The livelihoods of many people in Fiji and Tonga are reliant upon services derived from landscape resources including agriculture, forestry, livestock, and fishing. In the last agricultural census undertaken in Fiji, 40% of the farms operated an area of less than 1 ha and 39% of farms operated an area of between 1 and 5 ha. This includes many farms with a subsistence or semi-subsistence orientation. In Tonga 86% of households are agriculturally active (engaged in in livestock, cropping, fishing, forestry, or handicrafts). The commercial agricultural sector in Tonga is small with only 5% of farmers being commercially orientated.
In both Fiji and Tonga agriculture (broadly defined to include fisheries, forestry, livestock, and cropping, according to census data returns in these countries) has been identified as a sector for growth as part of wider development strategies. At the same time, the capacity of communities to derive services from rural landscapes to support livelihoods in Fiji and Tonga is under threat from several interacting and dynamic stresses. These include changes in agricultural trade, climate change, land degradation, land tenure, and demographic and socio-economic trends. In Fiji there has been a decline in sugarcane exports along with an increasing share of exports of non-sugar crops. The contraction in sugarcane cultivation also impacts income earning opportunities through reduced labour demand for proximal communities. In Tonga, there has been a decline in squash export.
Both Fiji and Tonga are exposed to climate variability, climate extremes, and climate change. The Intergovernmental Panel on Climate Change’s (IPCC) predict a median change in temperature of 1.2oC and projected sea level rise of 0.5-0.6m by the end of the 21st century in the South Pacific. Subsistence farmers and fisheries are among the livelihood sectors reported as being most severely impacted by cyclone activity. Both Fijian and Tongan agricultural policy recognises the threat posed by climate variability and change.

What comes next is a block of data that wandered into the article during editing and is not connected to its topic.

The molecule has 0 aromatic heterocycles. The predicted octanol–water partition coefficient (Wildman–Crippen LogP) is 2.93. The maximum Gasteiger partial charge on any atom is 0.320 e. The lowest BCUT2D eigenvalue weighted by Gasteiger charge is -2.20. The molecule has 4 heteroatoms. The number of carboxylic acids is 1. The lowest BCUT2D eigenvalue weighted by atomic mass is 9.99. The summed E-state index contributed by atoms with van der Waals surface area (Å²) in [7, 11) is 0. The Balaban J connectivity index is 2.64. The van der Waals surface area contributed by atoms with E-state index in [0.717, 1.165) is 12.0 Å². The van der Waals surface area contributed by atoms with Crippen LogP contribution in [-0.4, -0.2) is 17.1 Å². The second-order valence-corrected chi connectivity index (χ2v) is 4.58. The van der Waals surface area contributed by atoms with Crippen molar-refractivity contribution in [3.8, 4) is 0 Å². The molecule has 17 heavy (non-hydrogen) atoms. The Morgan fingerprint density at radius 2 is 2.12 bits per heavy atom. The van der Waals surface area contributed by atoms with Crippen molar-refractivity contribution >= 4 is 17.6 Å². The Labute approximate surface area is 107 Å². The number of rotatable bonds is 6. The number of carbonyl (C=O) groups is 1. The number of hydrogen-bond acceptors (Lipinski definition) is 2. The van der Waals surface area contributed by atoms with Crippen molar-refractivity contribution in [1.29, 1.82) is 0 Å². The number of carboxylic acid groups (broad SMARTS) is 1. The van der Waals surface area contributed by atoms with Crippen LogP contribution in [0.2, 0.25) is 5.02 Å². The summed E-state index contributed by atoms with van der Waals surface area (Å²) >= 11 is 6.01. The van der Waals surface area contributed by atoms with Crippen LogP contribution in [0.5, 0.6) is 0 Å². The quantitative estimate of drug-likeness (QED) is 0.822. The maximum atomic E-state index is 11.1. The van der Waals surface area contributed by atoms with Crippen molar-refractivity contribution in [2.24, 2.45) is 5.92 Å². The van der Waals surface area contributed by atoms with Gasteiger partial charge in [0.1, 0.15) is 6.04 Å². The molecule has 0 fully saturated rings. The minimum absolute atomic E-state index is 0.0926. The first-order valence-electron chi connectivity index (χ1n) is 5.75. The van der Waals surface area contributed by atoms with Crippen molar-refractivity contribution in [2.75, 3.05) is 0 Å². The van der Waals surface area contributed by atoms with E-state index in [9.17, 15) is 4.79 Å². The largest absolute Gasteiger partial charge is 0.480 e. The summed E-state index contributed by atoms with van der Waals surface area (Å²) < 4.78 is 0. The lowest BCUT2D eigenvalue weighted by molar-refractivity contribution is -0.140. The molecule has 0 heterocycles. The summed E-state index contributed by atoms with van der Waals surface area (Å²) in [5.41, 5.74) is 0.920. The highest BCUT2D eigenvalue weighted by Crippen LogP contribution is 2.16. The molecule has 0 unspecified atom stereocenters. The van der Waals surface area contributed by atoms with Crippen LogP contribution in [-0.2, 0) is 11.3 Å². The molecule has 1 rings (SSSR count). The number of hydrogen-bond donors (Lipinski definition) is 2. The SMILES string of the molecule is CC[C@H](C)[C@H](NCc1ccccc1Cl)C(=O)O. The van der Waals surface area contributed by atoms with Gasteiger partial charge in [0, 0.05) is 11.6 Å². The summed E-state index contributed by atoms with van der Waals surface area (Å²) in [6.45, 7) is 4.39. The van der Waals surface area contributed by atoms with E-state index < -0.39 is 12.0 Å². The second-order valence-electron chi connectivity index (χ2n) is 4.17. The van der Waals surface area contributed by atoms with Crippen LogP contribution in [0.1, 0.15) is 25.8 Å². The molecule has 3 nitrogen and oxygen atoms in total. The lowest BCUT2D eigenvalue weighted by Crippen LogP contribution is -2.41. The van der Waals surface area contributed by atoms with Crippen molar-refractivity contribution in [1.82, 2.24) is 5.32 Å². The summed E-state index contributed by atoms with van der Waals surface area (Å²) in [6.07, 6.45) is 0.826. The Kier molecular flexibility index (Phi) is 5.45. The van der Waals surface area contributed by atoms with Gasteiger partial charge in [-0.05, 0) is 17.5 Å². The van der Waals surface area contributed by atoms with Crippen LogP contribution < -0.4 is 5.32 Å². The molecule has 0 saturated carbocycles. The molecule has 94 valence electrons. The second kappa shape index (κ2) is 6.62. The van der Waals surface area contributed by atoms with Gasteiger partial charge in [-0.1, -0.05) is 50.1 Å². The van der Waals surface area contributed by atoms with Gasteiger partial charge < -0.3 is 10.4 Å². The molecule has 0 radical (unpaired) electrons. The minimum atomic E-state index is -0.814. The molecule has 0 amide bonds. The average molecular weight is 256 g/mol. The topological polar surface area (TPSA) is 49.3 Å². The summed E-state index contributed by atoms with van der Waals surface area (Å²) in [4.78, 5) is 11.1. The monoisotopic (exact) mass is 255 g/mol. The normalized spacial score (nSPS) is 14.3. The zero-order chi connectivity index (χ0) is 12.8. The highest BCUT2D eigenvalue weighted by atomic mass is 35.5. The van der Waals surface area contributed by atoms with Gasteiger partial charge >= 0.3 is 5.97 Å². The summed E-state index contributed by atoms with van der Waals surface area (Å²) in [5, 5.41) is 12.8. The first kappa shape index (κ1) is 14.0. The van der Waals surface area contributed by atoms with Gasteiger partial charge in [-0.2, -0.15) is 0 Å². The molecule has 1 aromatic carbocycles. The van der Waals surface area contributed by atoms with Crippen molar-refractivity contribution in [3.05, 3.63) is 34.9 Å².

Governance and awareness
Alongside the climate stressors facing rural communities in Fiji and Tonga, there are also several barriers, apparent at multiple levels, to effective response to climate change and variability. These include the small number of personnel with skills and responsibilities to effect climate change programming in Pacific Island country governments, governments focused on socio-economic development as opposed to sustainable development, a lack of enforcement of climate policy, the role of international agencies and donors being misaligned with the needs of Pacific Island countries, and inadequacies of some technological responses.
At the community level, alongside a lack of resources to utilise in adapting to climate stresses, a lack of awareness of climate issues, and an inability to access information in appropriate formats, precludes adaptive capacity and climate-sensitive environmental management.